And why were we, your American grandparents, in San Francisco anyway that day? Your dad had urged us to spend a weekend with his young family prior to flying to Las Vegas, Nevada, for the wedding of your dad’s Uncle Bill to Betsy, his fiancée, who were to fly to Las Vegas from Atlanta, Georgia. Your family and Grandma and I intended to fly from nearby Oakland to Las Vegas for this wedding.
The Tuesday, September 11 flight from Boston included four passengers with evil intentions.
Grandma and I had planned to travel to San Francisco just a couple of days prior to the wedding in Las Vegas, flying possibly on Tuesday, September 11th. The earliest take-off hour from Boston for San Francisco-bound planes was 8:00 o’clock. That’s the time we would have departed on September 11 by United Airlines, and that is the departure hour we chose for Friday, September 7. Traveling on September 7 instead of September 11 was a good thing because the Tuesday, September 11 flight from Boston included four passengers with evil intentions that became known only later that day.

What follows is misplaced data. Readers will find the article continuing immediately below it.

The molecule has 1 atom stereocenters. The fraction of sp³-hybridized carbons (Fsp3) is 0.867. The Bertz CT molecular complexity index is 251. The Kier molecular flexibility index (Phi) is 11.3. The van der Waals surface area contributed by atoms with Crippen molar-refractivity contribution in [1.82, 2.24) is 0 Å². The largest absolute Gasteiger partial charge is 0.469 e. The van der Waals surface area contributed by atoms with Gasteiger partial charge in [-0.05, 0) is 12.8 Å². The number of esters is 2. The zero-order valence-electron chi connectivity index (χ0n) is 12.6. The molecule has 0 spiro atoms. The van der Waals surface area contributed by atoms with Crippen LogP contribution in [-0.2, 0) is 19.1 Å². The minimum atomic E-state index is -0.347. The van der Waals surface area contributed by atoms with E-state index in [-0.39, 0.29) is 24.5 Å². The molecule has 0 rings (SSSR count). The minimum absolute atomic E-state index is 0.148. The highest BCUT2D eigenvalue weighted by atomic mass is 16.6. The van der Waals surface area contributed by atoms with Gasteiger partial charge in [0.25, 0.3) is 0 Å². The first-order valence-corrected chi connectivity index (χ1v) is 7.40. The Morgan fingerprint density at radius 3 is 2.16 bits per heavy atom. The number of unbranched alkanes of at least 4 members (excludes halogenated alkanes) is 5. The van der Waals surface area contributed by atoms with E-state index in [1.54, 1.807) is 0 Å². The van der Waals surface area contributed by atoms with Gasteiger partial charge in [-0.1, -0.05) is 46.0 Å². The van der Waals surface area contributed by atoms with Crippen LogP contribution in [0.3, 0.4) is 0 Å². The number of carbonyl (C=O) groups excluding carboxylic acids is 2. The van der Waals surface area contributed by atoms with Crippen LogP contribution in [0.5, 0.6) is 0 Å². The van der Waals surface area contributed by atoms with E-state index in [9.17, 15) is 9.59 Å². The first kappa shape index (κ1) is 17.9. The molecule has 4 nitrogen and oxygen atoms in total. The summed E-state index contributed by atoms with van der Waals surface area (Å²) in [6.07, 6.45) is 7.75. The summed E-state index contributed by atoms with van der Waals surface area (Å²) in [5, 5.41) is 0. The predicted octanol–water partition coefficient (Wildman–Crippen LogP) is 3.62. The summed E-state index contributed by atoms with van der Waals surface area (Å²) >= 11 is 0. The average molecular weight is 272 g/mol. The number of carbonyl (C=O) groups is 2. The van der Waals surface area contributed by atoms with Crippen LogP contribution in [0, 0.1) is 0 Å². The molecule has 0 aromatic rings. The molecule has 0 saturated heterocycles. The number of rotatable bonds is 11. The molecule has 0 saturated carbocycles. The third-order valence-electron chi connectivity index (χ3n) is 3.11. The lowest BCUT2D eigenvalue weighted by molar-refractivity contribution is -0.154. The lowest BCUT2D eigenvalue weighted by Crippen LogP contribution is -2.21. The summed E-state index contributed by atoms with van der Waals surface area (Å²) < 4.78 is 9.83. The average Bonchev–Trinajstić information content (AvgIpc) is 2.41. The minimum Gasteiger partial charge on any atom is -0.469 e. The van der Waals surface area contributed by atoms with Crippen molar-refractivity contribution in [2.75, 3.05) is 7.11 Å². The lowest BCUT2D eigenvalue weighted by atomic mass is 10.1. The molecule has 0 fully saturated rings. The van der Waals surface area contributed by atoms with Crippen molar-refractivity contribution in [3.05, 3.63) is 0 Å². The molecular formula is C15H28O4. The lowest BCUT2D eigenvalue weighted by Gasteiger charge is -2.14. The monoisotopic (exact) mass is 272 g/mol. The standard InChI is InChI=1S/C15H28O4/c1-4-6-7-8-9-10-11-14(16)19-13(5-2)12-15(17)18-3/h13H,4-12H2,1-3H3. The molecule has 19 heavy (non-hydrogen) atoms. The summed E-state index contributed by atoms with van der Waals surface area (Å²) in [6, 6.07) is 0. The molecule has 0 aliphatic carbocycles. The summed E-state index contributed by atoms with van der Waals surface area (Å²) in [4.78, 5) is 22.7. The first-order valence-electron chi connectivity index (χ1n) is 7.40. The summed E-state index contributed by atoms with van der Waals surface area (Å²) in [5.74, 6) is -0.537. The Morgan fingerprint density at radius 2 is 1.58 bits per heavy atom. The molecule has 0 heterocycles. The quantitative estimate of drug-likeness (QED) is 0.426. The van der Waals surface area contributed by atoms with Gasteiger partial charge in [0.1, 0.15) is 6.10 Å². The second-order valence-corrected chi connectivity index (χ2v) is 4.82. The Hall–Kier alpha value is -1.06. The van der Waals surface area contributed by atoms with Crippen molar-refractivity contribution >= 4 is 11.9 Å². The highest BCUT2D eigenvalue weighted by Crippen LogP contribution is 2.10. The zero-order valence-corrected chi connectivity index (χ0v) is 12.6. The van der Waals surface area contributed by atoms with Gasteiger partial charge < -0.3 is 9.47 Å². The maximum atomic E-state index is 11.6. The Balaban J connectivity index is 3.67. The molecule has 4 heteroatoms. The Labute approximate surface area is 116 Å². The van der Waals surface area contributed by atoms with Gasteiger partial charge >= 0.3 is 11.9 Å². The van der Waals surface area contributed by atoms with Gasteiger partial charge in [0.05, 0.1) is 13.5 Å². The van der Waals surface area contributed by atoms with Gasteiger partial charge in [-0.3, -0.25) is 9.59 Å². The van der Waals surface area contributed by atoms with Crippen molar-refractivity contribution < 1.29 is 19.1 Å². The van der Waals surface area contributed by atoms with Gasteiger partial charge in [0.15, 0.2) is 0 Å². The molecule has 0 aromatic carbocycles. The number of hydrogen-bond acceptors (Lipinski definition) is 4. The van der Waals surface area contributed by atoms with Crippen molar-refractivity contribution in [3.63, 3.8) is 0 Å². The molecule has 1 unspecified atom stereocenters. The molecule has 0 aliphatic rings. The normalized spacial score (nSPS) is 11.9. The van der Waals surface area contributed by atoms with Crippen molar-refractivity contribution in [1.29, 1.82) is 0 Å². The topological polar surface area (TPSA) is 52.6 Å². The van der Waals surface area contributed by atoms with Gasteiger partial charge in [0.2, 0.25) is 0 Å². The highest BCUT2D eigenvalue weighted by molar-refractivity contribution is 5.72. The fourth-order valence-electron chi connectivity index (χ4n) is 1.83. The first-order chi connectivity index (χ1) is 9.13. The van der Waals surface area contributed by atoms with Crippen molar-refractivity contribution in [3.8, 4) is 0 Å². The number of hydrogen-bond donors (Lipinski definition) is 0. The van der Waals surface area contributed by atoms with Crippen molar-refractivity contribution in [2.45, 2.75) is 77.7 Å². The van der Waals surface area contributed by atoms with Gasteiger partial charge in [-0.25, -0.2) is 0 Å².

After turning on the TV what did we see? Terrible scenes in New York: People being sucked out or jumping out of windows high on the burning tower; a second large plane approaching the towers, then slicing through World Trade Center Tower Two. Later, thousands of frightened people fleeing on foot from the tower area, then both towers collapsing in place, creating clouds of dust and debris that blew through the canyons of tall buildings and seemed to swallow the fleeing crowds.
Presentations on TV turned tense and angry. News of a plane crashing into the Pentagon in Washington began to spread as well as the story of another west-bound plane changing course over Pennsylvania, now aiming for Washington, possibly for the White House or the Capitol. Later we learned that passengers in that plane had seen the pilots being murdered by “Arab-looking” travelers. The passengers tried to take back control of the plane and during the melee, the plan crashed into a field in Shanksville, Pennsylvania. All on board perished.